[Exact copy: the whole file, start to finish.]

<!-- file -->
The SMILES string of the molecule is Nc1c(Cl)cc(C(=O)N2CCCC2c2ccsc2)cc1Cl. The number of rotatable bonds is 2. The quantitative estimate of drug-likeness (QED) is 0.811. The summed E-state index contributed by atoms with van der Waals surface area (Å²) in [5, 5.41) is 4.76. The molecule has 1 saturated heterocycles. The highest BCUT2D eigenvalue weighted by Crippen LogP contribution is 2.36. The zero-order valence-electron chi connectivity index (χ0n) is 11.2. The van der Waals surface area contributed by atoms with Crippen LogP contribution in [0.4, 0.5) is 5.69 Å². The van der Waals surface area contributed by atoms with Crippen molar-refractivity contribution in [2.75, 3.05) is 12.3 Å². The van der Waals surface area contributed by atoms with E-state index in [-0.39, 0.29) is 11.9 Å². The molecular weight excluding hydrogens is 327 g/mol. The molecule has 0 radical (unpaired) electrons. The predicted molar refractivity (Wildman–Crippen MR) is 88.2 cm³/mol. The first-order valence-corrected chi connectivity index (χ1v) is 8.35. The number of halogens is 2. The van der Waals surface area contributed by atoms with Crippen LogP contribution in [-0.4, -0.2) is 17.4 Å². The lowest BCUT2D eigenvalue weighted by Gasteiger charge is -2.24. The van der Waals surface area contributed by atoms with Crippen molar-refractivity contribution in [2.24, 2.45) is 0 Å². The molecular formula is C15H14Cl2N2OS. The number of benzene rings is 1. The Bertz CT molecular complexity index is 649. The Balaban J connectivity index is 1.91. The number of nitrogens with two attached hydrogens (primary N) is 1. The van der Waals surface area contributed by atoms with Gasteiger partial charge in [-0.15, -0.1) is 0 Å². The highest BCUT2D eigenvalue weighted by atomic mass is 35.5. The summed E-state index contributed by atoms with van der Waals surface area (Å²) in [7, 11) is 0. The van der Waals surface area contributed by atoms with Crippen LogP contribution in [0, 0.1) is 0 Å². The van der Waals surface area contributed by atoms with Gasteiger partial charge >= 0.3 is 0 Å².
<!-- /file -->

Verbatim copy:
The SMILES string of the molecule is Nc1c(Cl)cc(C(=O)N2CCCC2c2ccsc2)cc1Cl. The number of rotatable bonds is 2. The quantitative estimate of drug-likeness (QED) is 0.811. The summed E-state index contributed by atoms with van der Waals surface area (Å²) in [5, 5.41) is 4.76. The molecule has 1 saturated heterocycles. The highest BCUT2D eigenvalue weighted by Crippen LogP contribution is 2.36. The zero-order valence-electron chi connectivity index (χ0n) is 11.2. The van der Waals surface area contributed by atoms with Crippen LogP contribution in [0.4, 0.5) is 5.69 Å². The van der Waals surface area contributed by atoms with Crippen molar-refractivity contribution in [2.75, 3.05) is 12.3 Å². The van der Waals surface area contributed by atoms with E-state index in [-0.39, 0.29) is 11.9 Å². The molecular weight excluding hydrogens is 327 g/mol. The molecule has 0 radical (unpaired) electrons. The predicted molar refractivity (Wildman–Crippen MR) is 88.2 cm³/mol. The first-order valence-corrected chi connectivity index (χ1v) is 8.35. The number of halogens is 2. The van der Waals surface area contributed by atoms with Crippen LogP contribution in [-0.4, -0.2) is 17.4 Å². The lowest BCUT2D eigenvalue weighted by Gasteiger charge is -2.24. The van der Waals surface area contributed by atoms with Crippen molar-refractivity contribution in [2.24, 2.45) is 0 Å². The molecular formula is C15H14Cl2N2OS. The number of benzene rings is 1. The Bertz CT molecular complexity index is 649. The Balaban J connectivity index is 1.91. The number of nitrogens with two attached hydrogens (primary N) is 1. The van der Waals surface area contributed by atoms with Gasteiger partial charge in [-0.15, -0.1) is 0 Å². The highest BCUT2D eigenvalue weighted by atomic mass is 35.5. The summed E-state index contributed by atoms with van der Waals surface area (Å²) in [7, 11) is 0. The van der Waals surface area contributed by atoms with Crippen LogP contribution in [0, 0.1) is 0 Å². The van der Waals surface area contributed by atoms with Gasteiger partial charge >= 0.3 is 0 Å².